Ode to an Indian Odyssey

 "We arrived in Delhi, rode elephants in Rajasthan, climbed Mt. Abu, breathed toxic fumes in Ahmedabad, shopped ‘till we dropped in Mumbai, drank coffee in Goa, partied in Bangalore, played maharajahs in Mysore, drank tea in Ooty, sunned ourselves in Mahabalipuram and left from Chennai five and a half weeks later.

We overpaid guides, underpaid waiters, terrified hotel maintenance men, supported a million beggars; we paid entrance fees, camera fees, transfer fees, luxury tax fees, surcharge fees, tip fees, laundry fees, liquor tax fees and fees for paying fees and we stood under the Gateway to India.

We saw a group beat up a man, a woman beat up a man, a squirrel run up a tree and the Taj Mahal.

We were in a riot that needed armed police to calm, a state that was at war with itself, drove through brigand country, were captured by an auto-rickshaw driver and watched a sunset over Goa.

We travelled in Ambassador cars, on trains, in buses, by planes, on foot and we stayed at Lalithamahal Palace.

We suffered cold showers, no water, power cuts, dreadful liquor, bad roads, hair-raising driving and we paddled in the Bay of Bengal.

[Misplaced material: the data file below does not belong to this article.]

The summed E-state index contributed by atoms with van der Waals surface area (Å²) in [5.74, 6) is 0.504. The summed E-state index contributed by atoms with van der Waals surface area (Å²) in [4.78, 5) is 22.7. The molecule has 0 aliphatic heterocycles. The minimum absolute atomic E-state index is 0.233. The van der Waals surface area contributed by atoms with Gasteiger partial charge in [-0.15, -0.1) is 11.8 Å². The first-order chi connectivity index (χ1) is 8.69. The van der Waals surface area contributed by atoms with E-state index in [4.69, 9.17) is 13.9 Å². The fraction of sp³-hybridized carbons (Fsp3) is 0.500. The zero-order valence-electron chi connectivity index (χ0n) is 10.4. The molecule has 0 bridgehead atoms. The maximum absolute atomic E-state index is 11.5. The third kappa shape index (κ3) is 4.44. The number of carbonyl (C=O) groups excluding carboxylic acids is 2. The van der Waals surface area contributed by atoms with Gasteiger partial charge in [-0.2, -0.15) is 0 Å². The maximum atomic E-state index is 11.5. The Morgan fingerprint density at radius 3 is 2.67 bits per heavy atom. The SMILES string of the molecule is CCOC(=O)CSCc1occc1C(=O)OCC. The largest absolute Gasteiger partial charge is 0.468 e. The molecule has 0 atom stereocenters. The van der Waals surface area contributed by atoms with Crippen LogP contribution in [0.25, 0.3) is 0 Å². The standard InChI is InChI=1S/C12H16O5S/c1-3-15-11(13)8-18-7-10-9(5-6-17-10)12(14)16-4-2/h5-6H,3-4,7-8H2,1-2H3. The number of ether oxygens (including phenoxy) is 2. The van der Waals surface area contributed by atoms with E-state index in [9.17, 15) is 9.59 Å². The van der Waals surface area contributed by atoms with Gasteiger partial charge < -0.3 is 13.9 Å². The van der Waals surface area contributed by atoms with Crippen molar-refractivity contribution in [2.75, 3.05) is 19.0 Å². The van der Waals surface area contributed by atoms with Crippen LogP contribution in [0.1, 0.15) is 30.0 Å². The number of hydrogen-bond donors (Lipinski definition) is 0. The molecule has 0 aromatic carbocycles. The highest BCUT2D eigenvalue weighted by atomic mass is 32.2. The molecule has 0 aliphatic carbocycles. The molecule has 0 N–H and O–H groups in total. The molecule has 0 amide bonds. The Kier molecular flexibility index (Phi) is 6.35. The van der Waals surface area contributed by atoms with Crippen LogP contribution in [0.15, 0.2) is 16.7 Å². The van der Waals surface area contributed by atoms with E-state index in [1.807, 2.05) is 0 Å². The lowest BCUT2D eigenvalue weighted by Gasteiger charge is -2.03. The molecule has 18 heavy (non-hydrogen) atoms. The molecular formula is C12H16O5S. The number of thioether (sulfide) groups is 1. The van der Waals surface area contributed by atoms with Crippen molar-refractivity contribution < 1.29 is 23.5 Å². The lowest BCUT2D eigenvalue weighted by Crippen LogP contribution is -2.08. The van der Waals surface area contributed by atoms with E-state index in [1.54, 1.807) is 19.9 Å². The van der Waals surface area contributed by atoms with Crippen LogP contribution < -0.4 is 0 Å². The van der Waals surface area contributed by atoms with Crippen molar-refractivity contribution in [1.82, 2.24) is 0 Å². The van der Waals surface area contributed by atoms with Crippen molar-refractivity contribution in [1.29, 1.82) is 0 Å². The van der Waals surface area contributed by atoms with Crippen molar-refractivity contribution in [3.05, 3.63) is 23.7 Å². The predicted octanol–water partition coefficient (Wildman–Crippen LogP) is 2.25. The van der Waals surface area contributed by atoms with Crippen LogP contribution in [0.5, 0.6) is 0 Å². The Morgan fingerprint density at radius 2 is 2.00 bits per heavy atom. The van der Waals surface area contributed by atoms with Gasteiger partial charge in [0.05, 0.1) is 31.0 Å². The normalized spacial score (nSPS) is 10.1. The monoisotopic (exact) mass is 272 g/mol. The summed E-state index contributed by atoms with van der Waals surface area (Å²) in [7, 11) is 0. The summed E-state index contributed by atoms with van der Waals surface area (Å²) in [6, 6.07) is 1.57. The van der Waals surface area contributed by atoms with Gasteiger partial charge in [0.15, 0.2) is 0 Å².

We had our hands held by tall moustachioed turbaned doormen, our shoes cleaned by laughing urchins, our wallets cleaned out by persuasive traders and we dined by moonlight at Lake Palace.

We explored towering fortresses, Hindu temples, Jain temples, Mossie mosques and one Christian church and we feasted on the most exquisite food at Vishala in Gujarat.

We were accosted in sight, sound, taste, touch, smell and thinking in ways never before; we slept in guest houses, one star, two, three and five star hotels, in trains, cars and sometimes not at all and we walked where Gandhi walked at Sabarmati.

Jagdish spoke Hindi, Gujarati, Punjabi, Swahili, English and Ian spoke crossly or not at all. We met one billion Indians in the street, no tourists, made friends in Bangalore parlours and dined at midnight. We went to a high society fashion show, high country tea plantation, and high tea at the Mumbai Taj.

We bought ten CDs, nine coasters, eight shawls, seven scarves, six shirts, five kurtas, four pairs of trousers, three belts, two rugs and one camel.

We left India as intact as she kindly left us. We flew out on the clock strike of New Year for Raffles in humid Singapore. We sat at the Long Bar and we drank Singapore Slings and thought of India."

Ian & Jagdish     (December 2002/January 2003)